I often get my ideas for these assignments with a quick round of “Advent Word Association.” Today, the first thought that came to mind was the poignant plea of the once and future king at the end of Camelot. Addressing the boy who will become Thomas Malory and pen the most memorable rendition of the Arthurian legend, Le Morte d’Arthur, the king implores:
Ask every person if he’s heard the story,
And tell it strong and clear if he has not,
That once there was a fleeting wisp of glory
Thus, with that plaintive tune in my head, the impermanence of human glory became the theme of my initial meditations on today’s word. Similarly, in Patton, the eponymous general said of Roman conquerors in his famous address to the Third Army: “A slave stood behind the conqueror, holding a golden crown and whispering in his ear a warning: that all glory is fleeting.”
It turns out he was wrong—about the Roman conquerors, that is. Their slaves actually whispered “memento mori” (loosely translated as “remember that you will die”). The sentiment Patton attributed to Roman slaves was actually part of the papal coronation ceremony from 1409 to 1963. “Pater Sancte, sic transit gloria mundi” was pronounced three times during the procession of each newly elected Pope from St. Peter’s Basilica—“Holy Father, thus passes worldly glory.”
That same worldly glory is precisely the topic of the final allusion vying for attention in my crowded brain. In 1751, Thomas Gray published “Elegy Written in a Country Churchyard,” a meditation on the universality of death—for Milton and Cromwell as well as those “to fortune and to fame unknown”:
Let not Ambition mock their useful toil,
Their homely joys, and destiny obscure;
Nor Grandeur hear with a disdainful smile,
The short and simple annals of the poor.
The boast of heraldry, the pomp of power,
And all that beauty, all that wealth e’er gave,
Awaits alike the inevitable hour.
The paths of glory lead but to the grave.
Although the vanity of human striving is obviously not the focus of Advent meditations, pondering the contrast with divine glory can be fruitful. Several tantalizing rabbit trails lured me as I began my research for this transition to our true subject. However, two themes stood out as I scrambled to make sense of the complexities embedded in the word glory.
The Online Etymology Dictionary provides hints of the rich origins of our understanding of the term from Hebrew and Greek translations to Latin roots. By 1200, when the word entered our language from Latin via French, it was already focused on the sense we contemplate today: “the splendor of God or Christ; praise offered to God, worship.” More revealing still is this summation from the editors:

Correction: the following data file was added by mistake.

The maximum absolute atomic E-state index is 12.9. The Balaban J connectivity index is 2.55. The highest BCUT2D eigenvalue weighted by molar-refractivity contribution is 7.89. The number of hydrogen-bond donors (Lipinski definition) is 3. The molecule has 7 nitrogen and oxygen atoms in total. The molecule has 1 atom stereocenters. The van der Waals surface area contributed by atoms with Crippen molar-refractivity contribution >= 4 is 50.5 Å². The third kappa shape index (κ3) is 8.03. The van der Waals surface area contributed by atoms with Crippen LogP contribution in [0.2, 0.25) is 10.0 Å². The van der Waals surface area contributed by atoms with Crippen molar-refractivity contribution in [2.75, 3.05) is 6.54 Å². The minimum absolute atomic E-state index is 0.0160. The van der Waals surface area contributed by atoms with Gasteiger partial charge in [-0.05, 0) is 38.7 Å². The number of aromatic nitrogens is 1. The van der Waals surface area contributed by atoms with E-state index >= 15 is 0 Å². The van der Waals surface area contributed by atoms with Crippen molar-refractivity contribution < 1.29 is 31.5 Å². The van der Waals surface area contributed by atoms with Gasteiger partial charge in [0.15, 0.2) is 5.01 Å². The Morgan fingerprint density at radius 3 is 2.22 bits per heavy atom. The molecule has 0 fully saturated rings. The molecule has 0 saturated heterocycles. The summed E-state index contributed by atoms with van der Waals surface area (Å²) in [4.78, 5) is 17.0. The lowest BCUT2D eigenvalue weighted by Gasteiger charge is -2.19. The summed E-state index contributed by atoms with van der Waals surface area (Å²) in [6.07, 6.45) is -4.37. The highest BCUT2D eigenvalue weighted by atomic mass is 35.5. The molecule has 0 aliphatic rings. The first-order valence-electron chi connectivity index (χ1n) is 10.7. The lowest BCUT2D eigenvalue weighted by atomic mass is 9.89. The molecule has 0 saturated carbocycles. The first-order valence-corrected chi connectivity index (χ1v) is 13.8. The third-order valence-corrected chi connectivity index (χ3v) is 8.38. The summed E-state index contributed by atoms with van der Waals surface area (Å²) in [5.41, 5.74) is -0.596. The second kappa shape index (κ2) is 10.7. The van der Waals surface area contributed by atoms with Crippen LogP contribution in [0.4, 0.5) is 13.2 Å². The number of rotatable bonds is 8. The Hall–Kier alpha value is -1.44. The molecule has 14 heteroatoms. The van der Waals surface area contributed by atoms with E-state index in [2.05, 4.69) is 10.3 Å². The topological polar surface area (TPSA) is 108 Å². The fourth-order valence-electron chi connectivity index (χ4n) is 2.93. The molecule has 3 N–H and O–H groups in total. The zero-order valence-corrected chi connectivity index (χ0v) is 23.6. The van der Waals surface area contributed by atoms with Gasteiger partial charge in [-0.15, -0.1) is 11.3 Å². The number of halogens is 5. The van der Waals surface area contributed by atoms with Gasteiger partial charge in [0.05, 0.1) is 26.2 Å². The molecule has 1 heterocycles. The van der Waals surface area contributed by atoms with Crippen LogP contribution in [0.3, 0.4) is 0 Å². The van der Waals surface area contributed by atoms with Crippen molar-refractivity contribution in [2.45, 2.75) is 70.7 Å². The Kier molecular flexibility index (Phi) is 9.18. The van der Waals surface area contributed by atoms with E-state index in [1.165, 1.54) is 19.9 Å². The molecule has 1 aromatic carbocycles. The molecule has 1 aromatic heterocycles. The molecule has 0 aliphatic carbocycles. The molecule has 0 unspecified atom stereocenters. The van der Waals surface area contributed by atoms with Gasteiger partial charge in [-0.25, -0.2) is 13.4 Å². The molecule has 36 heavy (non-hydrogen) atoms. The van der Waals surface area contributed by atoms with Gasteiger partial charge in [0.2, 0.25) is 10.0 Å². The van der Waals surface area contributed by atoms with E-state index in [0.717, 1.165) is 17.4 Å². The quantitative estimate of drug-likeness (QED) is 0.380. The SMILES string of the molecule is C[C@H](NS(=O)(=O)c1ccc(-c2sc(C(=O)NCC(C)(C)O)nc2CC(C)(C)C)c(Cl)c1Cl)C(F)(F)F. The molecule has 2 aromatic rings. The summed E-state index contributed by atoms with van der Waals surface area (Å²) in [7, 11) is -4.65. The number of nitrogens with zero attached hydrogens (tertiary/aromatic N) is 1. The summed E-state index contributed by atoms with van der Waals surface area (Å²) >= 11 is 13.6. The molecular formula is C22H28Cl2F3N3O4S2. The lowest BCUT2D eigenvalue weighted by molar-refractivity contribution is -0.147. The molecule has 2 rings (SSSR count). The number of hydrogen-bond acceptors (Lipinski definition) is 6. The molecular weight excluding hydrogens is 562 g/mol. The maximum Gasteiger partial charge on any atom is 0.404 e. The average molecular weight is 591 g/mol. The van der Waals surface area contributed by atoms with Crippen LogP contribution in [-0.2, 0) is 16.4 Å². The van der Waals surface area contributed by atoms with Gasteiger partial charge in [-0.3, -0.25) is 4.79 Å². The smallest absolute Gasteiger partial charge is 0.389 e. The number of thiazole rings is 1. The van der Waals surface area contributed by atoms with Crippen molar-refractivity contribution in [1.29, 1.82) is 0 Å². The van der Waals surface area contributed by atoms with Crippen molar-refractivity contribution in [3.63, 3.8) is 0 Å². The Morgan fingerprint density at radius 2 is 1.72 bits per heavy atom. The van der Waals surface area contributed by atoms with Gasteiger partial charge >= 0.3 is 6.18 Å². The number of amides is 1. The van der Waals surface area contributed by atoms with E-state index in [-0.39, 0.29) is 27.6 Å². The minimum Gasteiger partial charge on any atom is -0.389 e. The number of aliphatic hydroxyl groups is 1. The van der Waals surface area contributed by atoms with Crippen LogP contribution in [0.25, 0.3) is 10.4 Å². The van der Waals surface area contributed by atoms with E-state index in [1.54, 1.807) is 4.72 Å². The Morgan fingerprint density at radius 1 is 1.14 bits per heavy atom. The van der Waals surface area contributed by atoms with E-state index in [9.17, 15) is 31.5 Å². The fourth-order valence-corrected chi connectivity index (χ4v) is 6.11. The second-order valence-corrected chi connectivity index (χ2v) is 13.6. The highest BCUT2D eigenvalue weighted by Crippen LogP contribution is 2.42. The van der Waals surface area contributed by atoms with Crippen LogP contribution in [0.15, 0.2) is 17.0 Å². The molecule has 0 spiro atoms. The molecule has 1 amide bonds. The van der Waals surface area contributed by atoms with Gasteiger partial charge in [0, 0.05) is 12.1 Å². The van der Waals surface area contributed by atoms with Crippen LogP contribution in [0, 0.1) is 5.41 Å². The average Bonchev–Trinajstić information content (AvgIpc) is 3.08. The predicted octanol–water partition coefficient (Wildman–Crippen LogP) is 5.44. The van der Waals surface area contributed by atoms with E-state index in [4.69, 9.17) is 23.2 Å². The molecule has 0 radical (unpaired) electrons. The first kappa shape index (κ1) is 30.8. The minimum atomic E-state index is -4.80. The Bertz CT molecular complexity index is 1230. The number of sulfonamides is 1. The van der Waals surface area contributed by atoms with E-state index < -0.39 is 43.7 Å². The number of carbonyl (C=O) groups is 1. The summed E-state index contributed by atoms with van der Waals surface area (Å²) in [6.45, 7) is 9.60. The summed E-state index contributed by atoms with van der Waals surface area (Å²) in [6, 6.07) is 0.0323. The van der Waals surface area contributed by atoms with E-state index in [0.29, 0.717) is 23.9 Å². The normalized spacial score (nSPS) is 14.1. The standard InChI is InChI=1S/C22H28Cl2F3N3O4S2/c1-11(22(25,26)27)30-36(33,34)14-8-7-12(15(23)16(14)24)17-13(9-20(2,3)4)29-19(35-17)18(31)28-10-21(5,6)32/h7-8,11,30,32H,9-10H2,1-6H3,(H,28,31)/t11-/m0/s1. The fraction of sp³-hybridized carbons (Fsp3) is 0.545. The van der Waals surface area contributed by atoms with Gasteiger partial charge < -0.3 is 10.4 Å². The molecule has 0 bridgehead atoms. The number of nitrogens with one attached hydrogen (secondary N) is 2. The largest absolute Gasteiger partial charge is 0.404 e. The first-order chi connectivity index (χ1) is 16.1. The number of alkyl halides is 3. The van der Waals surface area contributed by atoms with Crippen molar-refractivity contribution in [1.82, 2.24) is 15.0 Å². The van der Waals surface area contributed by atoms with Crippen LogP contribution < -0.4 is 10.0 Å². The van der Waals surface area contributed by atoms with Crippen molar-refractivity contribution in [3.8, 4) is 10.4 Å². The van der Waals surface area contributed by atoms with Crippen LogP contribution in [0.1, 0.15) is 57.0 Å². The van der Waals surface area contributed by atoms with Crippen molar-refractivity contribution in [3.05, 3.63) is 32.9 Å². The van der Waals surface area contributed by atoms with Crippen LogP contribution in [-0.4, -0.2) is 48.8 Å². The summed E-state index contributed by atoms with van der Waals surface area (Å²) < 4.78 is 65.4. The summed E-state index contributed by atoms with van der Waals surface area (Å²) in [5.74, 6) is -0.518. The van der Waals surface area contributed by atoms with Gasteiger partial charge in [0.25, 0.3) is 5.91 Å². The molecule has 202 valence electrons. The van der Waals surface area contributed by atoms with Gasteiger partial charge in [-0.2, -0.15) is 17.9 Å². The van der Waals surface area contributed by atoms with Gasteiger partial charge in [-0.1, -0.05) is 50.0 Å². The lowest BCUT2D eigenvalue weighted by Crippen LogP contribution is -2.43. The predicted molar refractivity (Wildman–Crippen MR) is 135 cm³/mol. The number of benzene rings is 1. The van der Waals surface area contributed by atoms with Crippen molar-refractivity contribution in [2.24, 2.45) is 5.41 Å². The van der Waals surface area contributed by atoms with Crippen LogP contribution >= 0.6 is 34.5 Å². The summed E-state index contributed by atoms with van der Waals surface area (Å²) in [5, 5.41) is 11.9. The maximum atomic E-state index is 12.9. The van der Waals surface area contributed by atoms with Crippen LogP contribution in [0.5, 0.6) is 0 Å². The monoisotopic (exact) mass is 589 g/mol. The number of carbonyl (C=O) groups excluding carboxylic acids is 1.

The Christian senses are from the Latin word’s use in the Bible to translate Greek doxa (δόξα) “expectation” (Homer), later “an opinion, judgment,” and later still “opinion others have of one (good or bad), fame; glory,” which was used in Biblical writing to translate a Hebrew word which had a sense of “brightness, splendor, magnificence, majesty of outward appearance.” The religious use has colored that word’s meaning in most European tongues.
Clearly, the only way we have to understand glory is to turn to the scriptures. An understanding of the Hebrew roots of glory in Old Testament suffuses my own Advent meditations with both depth and continuity. The miracles of the Internet enabled me to discover that glory appears 23 times in the Pentateuch alone, and in most of them the word is used to express the ineffable presence of God himself: “The glory of the Lord appeared in the cloud” (Exodus 16:10); “Now the appearance of the glory of the Lord was like a devouring fire on the top of the mountain” (Exodus 24:7); “Moses said, ‘Please show me your glory’” (Exodus 33:18).Similarly, the several references in Numbers include the words “the glory of the Lord appeared.”
Notably, we cannot experience the Lord’s presence unaccompanied by an acknowledgment of his glory. It is that experience that characterizes most of the 49 occurrences of glory in the Psalms—as in 105:5, when the psalmist proclaims, “Be exalted, O God, above the heavens, and let your glory be over all the earth.”
The way I read it, God’s glory cannot be distinguished from his presence, and we experience that presence most intimately by acknowledging his glory. But let us not lose sight of that Hebrew etymology, which hints to our clumsy perception some of the qualities of that presence—brightness, splendor, magnificence. And it is through the light of Christ, whose coming in glory we await during Advent, that the true miracle of the Gospel message occurs: “When Christ who is your life is revealed, then you also will be revealed with him in glory” (Colossians 3:4).